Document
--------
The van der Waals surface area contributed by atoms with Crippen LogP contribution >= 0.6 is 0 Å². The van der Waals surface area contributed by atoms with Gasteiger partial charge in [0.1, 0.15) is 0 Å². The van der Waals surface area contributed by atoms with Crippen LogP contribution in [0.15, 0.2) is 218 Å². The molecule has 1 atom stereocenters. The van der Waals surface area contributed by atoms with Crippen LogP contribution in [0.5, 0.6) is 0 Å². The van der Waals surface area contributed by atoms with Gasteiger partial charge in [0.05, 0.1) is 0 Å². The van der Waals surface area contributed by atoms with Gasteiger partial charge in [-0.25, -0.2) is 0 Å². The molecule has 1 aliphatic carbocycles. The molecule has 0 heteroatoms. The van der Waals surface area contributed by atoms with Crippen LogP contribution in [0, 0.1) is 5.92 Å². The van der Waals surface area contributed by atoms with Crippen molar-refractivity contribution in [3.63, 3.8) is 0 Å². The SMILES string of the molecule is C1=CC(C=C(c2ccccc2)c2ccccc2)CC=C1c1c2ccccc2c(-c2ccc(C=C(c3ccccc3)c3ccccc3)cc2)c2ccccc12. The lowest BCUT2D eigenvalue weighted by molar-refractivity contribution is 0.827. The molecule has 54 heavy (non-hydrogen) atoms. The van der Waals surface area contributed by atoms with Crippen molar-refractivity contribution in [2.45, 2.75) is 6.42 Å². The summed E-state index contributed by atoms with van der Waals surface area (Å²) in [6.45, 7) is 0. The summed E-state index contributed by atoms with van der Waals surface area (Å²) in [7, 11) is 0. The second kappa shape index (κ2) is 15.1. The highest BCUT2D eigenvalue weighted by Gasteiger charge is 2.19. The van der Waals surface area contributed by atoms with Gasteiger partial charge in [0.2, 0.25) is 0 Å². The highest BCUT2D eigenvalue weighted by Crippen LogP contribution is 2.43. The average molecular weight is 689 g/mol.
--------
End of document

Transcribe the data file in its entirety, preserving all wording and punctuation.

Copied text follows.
The van der Waals surface area contributed by atoms with Crippen LogP contribution >= 0.6 is 0 Å². The van der Waals surface area contributed by atoms with Gasteiger partial charge in [0.1, 0.15) is 0 Å². The van der Waals surface area contributed by atoms with Crippen LogP contribution in [0.15, 0.2) is 218 Å². The molecule has 1 atom stereocenters. The van der Waals surface area contributed by atoms with Crippen LogP contribution in [0.5, 0.6) is 0 Å². The van der Waals surface area contributed by atoms with Gasteiger partial charge in [0.05, 0.1) is 0 Å². The van der Waals surface area contributed by atoms with Gasteiger partial charge in [-0.25, -0.2) is 0 Å². The molecule has 1 aliphatic carbocycles. The molecule has 0 heteroatoms. The van der Waals surface area contributed by atoms with Crippen LogP contribution in [0, 0.1) is 5.92 Å². The van der Waals surface area contributed by atoms with Crippen molar-refractivity contribution in [3.63, 3.8) is 0 Å². The SMILES string of the molecule is C1=CC(C=C(c2ccccc2)c2ccccc2)CC=C1c1c2ccccc2c(-c2ccc(C=C(c3ccccc3)c3ccccc3)cc2)c2ccccc12. The lowest BCUT2D eigenvalue weighted by molar-refractivity contribution is 0.827. The molecule has 54 heavy (non-hydrogen) atoms. The van der Waals surface area contributed by atoms with Crippen molar-refractivity contribution in [2.45, 2.75) is 6.42 Å². The summed E-state index contributed by atoms with van der Waals surface area (Å²) in [6.45, 7) is 0. The summed E-state index contributed by atoms with van der Waals surface area (Å²) in [7, 11) is 0. The second kappa shape index (κ2) is 15.1. The highest BCUT2D eigenvalue weighted by Gasteiger charge is 2.19. The van der Waals surface area contributed by atoms with Gasteiger partial charge in [0.2, 0.25) is 0 Å². The highest BCUT2D eigenvalue weighted by Crippen LogP contribution is 2.43. The average molecular weight is 689 g/mol.